MIT reached a settlement with Frank Gehry last month for what had been called a flawed, leaky design for his Ray and Maria Stata Center that led to a 2007 lawsuit, which also named construction manager Skanska as responsible. Blair Kamin revealed the news Tuesday on his Cityscapes blog, but he didn't reveal much as the settlement remains private. Drawing on an MIT student newspaper story from March 19, Kamin notes,
"MIT retained outside consultants to examine the construction for defects, and those consultants produced reports which are not publicly available." The account does not say whether any money changed hands in the settlement. [...] In an email Tuesday, Gehry said no money was involved in the settlement. On March 30, the university's news office issued a joint statement from MIT, Gehry's firm (Gehry Partners) and Skanska saying that the lawsuit had been "amicably resolved."So there you have it. Legacy preserved.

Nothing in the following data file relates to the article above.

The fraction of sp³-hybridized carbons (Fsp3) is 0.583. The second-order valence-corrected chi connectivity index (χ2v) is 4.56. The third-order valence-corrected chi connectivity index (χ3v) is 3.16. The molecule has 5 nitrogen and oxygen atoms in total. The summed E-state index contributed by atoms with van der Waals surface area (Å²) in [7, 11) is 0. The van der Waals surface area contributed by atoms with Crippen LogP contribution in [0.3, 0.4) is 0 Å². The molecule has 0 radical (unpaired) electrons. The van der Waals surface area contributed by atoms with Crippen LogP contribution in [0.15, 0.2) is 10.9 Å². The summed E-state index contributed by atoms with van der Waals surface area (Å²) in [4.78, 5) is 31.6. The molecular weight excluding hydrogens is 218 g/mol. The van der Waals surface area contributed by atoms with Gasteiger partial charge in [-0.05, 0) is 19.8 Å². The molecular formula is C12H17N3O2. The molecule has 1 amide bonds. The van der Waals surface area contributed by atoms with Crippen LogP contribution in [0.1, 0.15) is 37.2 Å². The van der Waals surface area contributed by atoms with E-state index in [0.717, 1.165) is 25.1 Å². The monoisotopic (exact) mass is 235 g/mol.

The Rose Kennedy Greenway was supposed to transform downtown Boston, and while the Big Dig has had some impact on traffic, its above ground success have been far fewer, at least in the three years since the project was completed. At least two major developments have been forestalled because of competing demands on the Greenway's open space, which itself has not been a smashing success, and now the Boston Globe reports the demise of yet another cultural institution that had been planned for the 1.5-mile park. The latest loss is the New Center for Arts and Culture, an $80 million project designed by Daniel Libeskind that was meant to foster diversity and dialogue between disparate groups. Other of the glassy, glitzy victims—blame falls largely on poor fundraising due to the economy—include a new YMCA, Garden Under Glass, and the Boston Museum, which has since relocated to a different site where it also struggles to get off the ground. After the jump, a graphic from the Globe breaks the blunders down.